Wow! I’m blown away by this new search experience…hmm, not really. Anyway, Google says that in order to take advantage of this, you must enable search history again and you must be logged in when doing your searches. Give up your privacy to Google so that you can remember restaurant addresses – sound fair and reasonable to you?

If you insist on using Google, try to protect yourself and keep Google at a safe distance. I would recommend never enabling search history and never doing searches while logged on to a Google account that has your personal information on it (like your name, address, and pictures).

You can even make multiple accounts for Google – a serious account and a frivolous account. You can create a fictional persona to attach your searches and just lie to Google.

Kevin Fogarty, who writes for ITWorld, wrote an amusing article on what you can do to better protect yourself against Google. If you’re not going to stop using Google altogether, if you’re not going to turn off tracking cookies on your browser, if you’re not going to install free add-ons to your browser to block tracking companies – you can, at the very least, just lie.

“It’s not a crime; it’s not an ethical violation. It’s not even particularly rude, considering how intimate, complete and unwanted a profile Google is building of you. Protect yourself a little without hurting anyone; be someone else for a while. If it confuses anyone trying to keep track of you online, it serves them right. No one has the right to follow you all the time without your consent. No one has the right to know everything you do. No one has the right to insist you always tell the truth when they’re asking intrusive, manipulative questions without answers to which they won’t give you the free service they promised when you hit their site in the first place.”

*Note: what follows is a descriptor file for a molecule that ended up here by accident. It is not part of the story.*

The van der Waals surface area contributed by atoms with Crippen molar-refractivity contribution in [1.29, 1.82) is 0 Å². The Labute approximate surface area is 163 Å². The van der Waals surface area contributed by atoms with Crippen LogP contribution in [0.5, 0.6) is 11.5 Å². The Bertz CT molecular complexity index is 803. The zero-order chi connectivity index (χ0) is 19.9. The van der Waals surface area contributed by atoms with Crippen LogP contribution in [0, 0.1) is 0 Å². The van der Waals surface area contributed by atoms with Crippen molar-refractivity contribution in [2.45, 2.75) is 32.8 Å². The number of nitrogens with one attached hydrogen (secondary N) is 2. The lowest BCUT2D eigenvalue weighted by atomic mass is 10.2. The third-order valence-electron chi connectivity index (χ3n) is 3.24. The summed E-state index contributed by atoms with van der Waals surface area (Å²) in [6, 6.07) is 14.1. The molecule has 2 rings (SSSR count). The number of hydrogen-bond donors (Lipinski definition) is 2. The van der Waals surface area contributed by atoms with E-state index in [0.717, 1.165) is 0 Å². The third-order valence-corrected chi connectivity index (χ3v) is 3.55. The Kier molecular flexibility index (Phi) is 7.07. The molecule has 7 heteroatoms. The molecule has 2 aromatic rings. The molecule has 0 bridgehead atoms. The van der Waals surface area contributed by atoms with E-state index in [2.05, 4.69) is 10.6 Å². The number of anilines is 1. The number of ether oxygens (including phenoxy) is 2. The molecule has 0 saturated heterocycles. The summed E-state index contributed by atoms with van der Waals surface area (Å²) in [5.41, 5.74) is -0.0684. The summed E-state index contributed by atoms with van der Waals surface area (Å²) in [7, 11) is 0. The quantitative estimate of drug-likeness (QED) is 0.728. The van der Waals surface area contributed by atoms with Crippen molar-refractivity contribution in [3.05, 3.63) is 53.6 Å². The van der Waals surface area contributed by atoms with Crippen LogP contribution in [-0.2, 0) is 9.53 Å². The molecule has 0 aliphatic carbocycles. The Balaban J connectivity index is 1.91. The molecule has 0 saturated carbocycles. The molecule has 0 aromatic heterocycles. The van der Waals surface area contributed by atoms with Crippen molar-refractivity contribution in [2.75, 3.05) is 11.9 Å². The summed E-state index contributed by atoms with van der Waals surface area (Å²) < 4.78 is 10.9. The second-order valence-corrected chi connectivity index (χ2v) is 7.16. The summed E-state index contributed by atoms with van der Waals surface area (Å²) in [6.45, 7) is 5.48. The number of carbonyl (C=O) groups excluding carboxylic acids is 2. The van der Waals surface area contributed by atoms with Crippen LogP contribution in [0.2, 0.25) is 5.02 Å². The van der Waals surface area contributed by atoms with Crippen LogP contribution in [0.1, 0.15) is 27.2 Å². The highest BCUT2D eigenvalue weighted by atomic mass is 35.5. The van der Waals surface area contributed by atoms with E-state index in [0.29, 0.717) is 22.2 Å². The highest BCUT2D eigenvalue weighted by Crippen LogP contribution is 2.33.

And if you’re really creeped out by Google, then you still have the option to back up your files stored on Google and ditch Google for good. It is possible for you to download your data from Google and then permanently delete your account. You can follow the illustration on how to do this by going to CNET “How to” page about this – click here.

For more information:

CNET, “Google saves searches across devices with ‘recent’ icon” – click here

Google’s Blog – click here

PCWorld, “Protect your online privacy: Lie” – click here

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Wall Street Journal: “I’m Still Terrified” Of Google’s Lack Of Privacy

 Great video by the Wall Street Journal explaining changes to Google’s privacy policy. There is one thing I have to correct though. In the video, Julia Angwin says that “technically you can do anonymous searches” if you never logon Google services or stay logged on while doing a search. This is not really accurate because Google can and will still track you whether or not you have an account with them. Your browser, Internet IP address, your location, and your search queries are all traceable directly back to you. Please do not think for a second that you can still use Google services without an account and have this false sense of security that you are not being tracked.

I do love the great point Simon Constable brought up at around 2:29 into the video. He says that the technology editor, Julia Angwin, is “very attuned” to privacy on the Internet and is very knowledgeable – and yet even she can easily get victimized. Google knows this very well. Google knows that the average person is not going to know everything they should know.